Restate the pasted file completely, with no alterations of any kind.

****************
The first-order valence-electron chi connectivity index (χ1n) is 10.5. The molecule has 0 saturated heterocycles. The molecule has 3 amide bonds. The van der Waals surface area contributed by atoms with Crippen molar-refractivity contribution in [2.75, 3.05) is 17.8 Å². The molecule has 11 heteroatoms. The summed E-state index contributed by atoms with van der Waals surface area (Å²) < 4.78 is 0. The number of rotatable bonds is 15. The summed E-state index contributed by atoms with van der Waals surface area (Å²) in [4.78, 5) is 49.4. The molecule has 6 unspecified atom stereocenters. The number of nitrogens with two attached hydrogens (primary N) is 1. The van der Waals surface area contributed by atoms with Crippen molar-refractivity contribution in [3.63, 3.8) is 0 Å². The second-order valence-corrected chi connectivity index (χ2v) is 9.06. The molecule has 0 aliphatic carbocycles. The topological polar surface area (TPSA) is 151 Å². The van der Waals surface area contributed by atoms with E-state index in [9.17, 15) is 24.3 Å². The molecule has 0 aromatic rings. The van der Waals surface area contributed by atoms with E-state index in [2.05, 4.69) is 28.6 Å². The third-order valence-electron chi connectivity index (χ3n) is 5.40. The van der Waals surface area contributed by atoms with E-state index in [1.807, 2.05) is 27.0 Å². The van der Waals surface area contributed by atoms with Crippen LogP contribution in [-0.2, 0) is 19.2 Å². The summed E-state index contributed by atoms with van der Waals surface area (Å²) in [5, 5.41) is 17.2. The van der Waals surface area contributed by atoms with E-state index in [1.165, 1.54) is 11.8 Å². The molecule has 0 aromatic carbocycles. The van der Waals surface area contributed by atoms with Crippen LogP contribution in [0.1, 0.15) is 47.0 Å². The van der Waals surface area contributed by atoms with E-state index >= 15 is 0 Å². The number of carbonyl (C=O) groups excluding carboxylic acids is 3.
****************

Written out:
The first-order valence-electron chi connectivity index (χ1n) is 10.5. The molecule has 0 saturated heterocycles. The molecule has 3 amide bonds. The van der Waals surface area contributed by atoms with Crippen molar-refractivity contribution in [2.75, 3.05) is 17.8 Å². The molecule has 11 heteroatoms. The summed E-state index contributed by atoms with van der Waals surface area (Å²) < 4.78 is 0. The number of rotatable bonds is 15. The summed E-state index contributed by atoms with van der Waals surface area (Å²) in [4.78, 5) is 49.4. The molecule has 6 unspecified atom stereocenters. The number of nitrogens with two attached hydrogens (primary N) is 1. The van der Waals surface area contributed by atoms with Crippen molar-refractivity contribution in [3.63, 3.8) is 0 Å². The second-order valence-corrected chi connectivity index (χ2v) is 9.06. The molecule has 0 aliphatic carbocycles. The topological polar surface area (TPSA) is 151 Å². The van der Waals surface area contributed by atoms with E-state index in [9.17, 15) is 24.3 Å². The molecule has 0 aromatic rings. The van der Waals surface area contributed by atoms with E-state index in [2.05, 4.69) is 28.6 Å². The third-order valence-electron chi connectivity index (χ3n) is 5.40. The van der Waals surface area contributed by atoms with E-state index in [1.807, 2.05) is 27.0 Å². The van der Waals surface area contributed by atoms with Crippen LogP contribution in [-0.2, 0) is 19.2 Å². The summed E-state index contributed by atoms with van der Waals surface area (Å²) in [5, 5.41) is 17.2. The van der Waals surface area contributed by atoms with E-state index in [1.165, 1.54) is 11.8 Å². The molecule has 0 aromatic carbocycles. The van der Waals surface area contributed by atoms with Crippen LogP contribution in [0.1, 0.15) is 47.0 Å². The van der Waals surface area contributed by atoms with E-state index >= 15 is 0 Å². The number of carbonyl (C=O) groups excluding carboxylic acids is 3.